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Make Agility Part of Your Process - Harvard Business Review

Make Agility Part of Your Process - Harvard Business Review | Designing design thinking driven operations | Scoop.it

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Fred Zimny's insight:

Not only on the executive levvel, but also in operations. Imperative for service designers and service managers

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Designing design thinking driven operations
I blog about strategic and tactical service design and management.

Trying to explore how service design practices develop.

With a focus in developing strong conceptual work, supporting design decisions on research and enabling readers to create conversations with clients, colleagues and customers.

I also aim to support senior managers and professionals to reflect and improve their practices.
Curated by Fred Zimny
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Designing design thinking driven operations

Designing design thinking driven operations | Designing design thinking driven operations | Scoop.it

 

 

Customer experience, customer service, design thinking, service design, service management

 

Mail me: fjg.zimny@serve4impact.com

  

Follow me on twitter: @FredZimny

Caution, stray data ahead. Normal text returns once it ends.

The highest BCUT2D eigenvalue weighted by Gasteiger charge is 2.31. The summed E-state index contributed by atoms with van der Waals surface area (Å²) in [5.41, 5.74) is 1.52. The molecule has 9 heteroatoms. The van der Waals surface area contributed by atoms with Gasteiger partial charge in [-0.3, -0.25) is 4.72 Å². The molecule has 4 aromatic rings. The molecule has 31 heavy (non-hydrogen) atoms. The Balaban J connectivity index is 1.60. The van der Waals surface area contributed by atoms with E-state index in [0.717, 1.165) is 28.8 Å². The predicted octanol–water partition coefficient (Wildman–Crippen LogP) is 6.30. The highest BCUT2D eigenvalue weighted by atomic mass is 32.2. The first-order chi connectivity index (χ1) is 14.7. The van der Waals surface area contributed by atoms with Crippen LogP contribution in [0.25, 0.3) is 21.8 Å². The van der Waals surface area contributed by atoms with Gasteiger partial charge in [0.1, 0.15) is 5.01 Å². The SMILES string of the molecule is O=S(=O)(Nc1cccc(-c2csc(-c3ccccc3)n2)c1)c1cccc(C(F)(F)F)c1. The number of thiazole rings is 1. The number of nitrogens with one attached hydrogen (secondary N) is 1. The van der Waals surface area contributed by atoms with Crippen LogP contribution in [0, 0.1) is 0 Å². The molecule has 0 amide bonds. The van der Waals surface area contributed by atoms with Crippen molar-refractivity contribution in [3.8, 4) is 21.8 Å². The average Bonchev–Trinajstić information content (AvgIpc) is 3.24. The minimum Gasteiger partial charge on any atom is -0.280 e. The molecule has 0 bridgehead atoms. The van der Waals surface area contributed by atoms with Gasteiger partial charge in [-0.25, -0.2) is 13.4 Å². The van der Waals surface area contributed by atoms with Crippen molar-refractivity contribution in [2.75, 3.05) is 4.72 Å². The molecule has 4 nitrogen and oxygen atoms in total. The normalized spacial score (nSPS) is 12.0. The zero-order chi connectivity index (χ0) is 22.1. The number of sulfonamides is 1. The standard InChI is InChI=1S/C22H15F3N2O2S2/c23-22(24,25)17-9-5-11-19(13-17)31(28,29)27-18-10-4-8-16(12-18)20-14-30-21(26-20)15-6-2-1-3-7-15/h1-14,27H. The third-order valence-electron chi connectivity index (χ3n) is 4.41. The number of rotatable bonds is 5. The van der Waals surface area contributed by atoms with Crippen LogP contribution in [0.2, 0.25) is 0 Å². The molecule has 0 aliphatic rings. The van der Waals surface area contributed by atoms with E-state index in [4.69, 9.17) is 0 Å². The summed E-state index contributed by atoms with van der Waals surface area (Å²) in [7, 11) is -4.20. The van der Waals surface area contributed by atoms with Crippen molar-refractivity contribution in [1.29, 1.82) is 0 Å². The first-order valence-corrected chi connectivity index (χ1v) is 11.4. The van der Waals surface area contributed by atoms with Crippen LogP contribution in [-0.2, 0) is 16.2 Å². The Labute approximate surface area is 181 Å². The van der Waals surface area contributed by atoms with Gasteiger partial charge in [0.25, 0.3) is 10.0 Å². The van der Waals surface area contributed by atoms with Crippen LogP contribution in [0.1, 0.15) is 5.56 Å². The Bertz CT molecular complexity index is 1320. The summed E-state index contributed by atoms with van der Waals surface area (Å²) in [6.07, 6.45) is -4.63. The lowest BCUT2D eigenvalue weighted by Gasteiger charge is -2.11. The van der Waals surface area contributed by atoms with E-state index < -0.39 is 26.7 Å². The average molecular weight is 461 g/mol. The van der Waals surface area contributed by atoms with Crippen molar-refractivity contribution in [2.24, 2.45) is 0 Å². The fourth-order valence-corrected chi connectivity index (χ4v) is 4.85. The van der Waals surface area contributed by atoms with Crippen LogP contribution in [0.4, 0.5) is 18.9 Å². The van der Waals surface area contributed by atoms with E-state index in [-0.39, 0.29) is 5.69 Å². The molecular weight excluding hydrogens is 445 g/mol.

Connect with me on linkedin http://www.linkedin.com/in/fredzimny

  

Even more good stuff at http://serve4impact.com 

 

 

 

 



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Tomorrow's Leaders Need Diverse Challenges Today

Tomorrow's Leaders Need Diverse Challenges Today | Designing design thinking driven operations | Scoop.it
Cynthia D. McCauley, coeditor of Experience-Driven Leader Development , introduces a career development lesson from It's Not the How or the What but the Who by Claudio Fernández-Aráoz.
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Exploring The Elusive ROI of Customer Experience Management

Exploring The Elusive ROI of Customer Experience Management | Designing design thinking driven operations | Scoop.it
Sustainable CXM ROI requires a well-oiled machine in the people and process categories of CXM investment.
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Empathy In Creativity and Design Thinking

Empathy In Creativity and Design Thinking | Designing design thinking driven operations | Scoop.it
A look at how empathy is needed in all domains these days, especially for business innovation and design thinking.
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Michael Allenberg's curator insight, July 28, 8:29 AM

Empathy leads to a deeper understanding of the #HumanTechsperience

Martina Patone's curator insight, Today, 7:59 AM

empathy in creativity and design

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How Old Industries Become Young Again

How Old Industries Become Young Again | Designing design thinking driven operations | Scoop.it
Many mature industries are about to be young again.
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2014 Internet Trends Shaping Tomorrow’s Customer Experiences [SLIDESHARE]

2014 Internet Trends Shaping Tomorrow’s Customer Experiences [SLIDESHARE] | Designing design thinking driven operations | Scoop.it